Argument: You can’t hide the size of McMansions, regardless of the design
A local debate over McMansions draws this claim about whether the size of the homes can be overlooked:
However, I do feel that we need to bring the elephant in the room out into the open so everyone can appreciate it properly. If you strip away all of the polite planning jargon about massing, square footage, curb cuts, along with most everything else gets said in those circles, and then boil it all down to its core essence, the view becomes much clearer. What we are talking about here are some very large and quite ostentatiously designed houses.
I call it Adele Chang’s Dilemma. How do you build McMansions that don’t look like McMansions? You can’t. No matter what the design style, or where you place the garage, or how you reconfigure the roof, or bedeck the place with curlicues and cornices, or shuffle the massing, or even bring in a small gaggle of winged gargoyles and lawn gnomes, the result is still going to be one heck of a big barn.
In other words, some will argue that McMansions are just too big, even if are designed well or maybe even fit local architectural traditions. Underneath those design elements will always be too many square feet. And why is this square footage so important?
We are talking about a clash between two differing cultures here. On the one hand you have the traditional version of Sierra Madre. A place where people are comfortable with what they have and don’t view house size as a measure of their personal or spiritual worth.
The culture Adele Chang and her CETT bosses cater to, on the other hand, is a nouveau riche arriviste’ sort crowd who somehow believe that building a vanity castle on the side of an open hillside will be recognized by all of those living below as a sign of an innate personal superiority. It is a form of unchecked clodhopper consumerism that most people living here today do not respect or care to live beside.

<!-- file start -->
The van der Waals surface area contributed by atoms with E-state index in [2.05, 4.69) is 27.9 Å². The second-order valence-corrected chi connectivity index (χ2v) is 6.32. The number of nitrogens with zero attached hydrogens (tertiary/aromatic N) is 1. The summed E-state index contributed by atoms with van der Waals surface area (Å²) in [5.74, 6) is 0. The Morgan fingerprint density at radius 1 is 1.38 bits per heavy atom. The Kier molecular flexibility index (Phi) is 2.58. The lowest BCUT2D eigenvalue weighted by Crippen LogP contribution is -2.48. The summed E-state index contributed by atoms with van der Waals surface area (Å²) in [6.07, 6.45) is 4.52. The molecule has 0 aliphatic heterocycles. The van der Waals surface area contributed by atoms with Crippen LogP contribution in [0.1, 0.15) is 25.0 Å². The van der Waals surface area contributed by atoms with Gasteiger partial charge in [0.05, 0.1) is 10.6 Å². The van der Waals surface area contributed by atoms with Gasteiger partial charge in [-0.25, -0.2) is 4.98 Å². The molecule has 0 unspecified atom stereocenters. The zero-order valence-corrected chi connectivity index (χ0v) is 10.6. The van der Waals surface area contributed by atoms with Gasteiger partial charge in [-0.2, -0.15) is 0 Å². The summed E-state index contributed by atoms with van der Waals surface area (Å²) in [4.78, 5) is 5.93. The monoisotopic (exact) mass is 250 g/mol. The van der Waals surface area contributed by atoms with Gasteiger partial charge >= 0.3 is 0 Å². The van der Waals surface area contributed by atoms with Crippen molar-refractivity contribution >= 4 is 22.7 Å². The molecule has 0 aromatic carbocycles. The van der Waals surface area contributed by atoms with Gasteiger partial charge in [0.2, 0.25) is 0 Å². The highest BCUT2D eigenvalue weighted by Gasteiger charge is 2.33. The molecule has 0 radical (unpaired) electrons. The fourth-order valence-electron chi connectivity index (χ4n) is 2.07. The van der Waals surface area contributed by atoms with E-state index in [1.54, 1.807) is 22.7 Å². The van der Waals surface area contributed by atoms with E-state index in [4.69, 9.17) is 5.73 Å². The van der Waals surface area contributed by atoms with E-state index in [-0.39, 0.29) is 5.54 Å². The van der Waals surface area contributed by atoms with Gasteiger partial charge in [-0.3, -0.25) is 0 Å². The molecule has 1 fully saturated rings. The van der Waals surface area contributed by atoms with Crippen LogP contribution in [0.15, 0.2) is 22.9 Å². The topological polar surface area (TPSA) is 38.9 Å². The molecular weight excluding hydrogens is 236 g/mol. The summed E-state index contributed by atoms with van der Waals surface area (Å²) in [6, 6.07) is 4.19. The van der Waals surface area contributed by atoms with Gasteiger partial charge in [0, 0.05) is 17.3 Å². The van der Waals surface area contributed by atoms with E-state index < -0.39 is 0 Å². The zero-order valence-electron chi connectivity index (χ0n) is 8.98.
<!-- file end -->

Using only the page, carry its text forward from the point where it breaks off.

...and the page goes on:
The size matters because it (1) suggests something vain about the owner and (2) is resented by others because it is a blatant status symbol. A big new home in a community that does not want it is tied to an owner who is seen as a jerk.
Do you know anyone in San Francisco? (Mod: This from the L.A. Times - link)
6.0 quake jolts Bay Area; outages, injuries reported - A long rolling temblor pegged at 6.0 by the U.S. Geological Survey shook a wide swath of the Bay Area awake early Sunday.
Centered about nine miles south of wine country's Napa at 3:20 a.m., the quake was felt as far south as Santa Cruz and into Sonoma County. It was the largest earthquake to strike the Bay Area since the Loma Prieta temblor of 1989, the USGS said.
Residents reported power outages in Napa, and fire departments in several counties, along with the California Highway Patrol, were on the lookout for damage to bridges.
Reports were beginning to stream in of gas leaks, downed power lines and at least one fire.
California is rising - Literally (Gizmodo link)
California's Drought Is So Bad, Its Mountains Rose Half An Inch - Water is heavy — ask anyone who screwed up the Ice Bucket Challenge. And California and the rest of the West Coast have precious little of it. The water is so depleted, it’s not weighing down the earth’s surface — and geologists have measured a rise of up to 15 millimeters at GPS stations across the West.
Poring over data from the GPS stations that monitor earthquake activity throughout California, researchers at the Scripps Institution of Oceanography at U.C. San Diego found that the land across the west has experienced an average “uplift” of four millimeters, or 0.15 inches, in the past eighteen months. Stations located in California’s mountains show the greatest uplift, topping out at 15 millimeters or just over half an inch.
You and I might think of the ground beneath our feet as rigid and non-pliable, but that’s not really the case. “Think of the Earth as a big rubber ball,” Scripps geophysics professor Duncan Agnew explained to Popular Science. “It’s made of material that is elastic, and if you push on it, it goes in a little bit. If that push is taken away, by water evaporating, there’s less weight on that part of the earth, and it goes up.”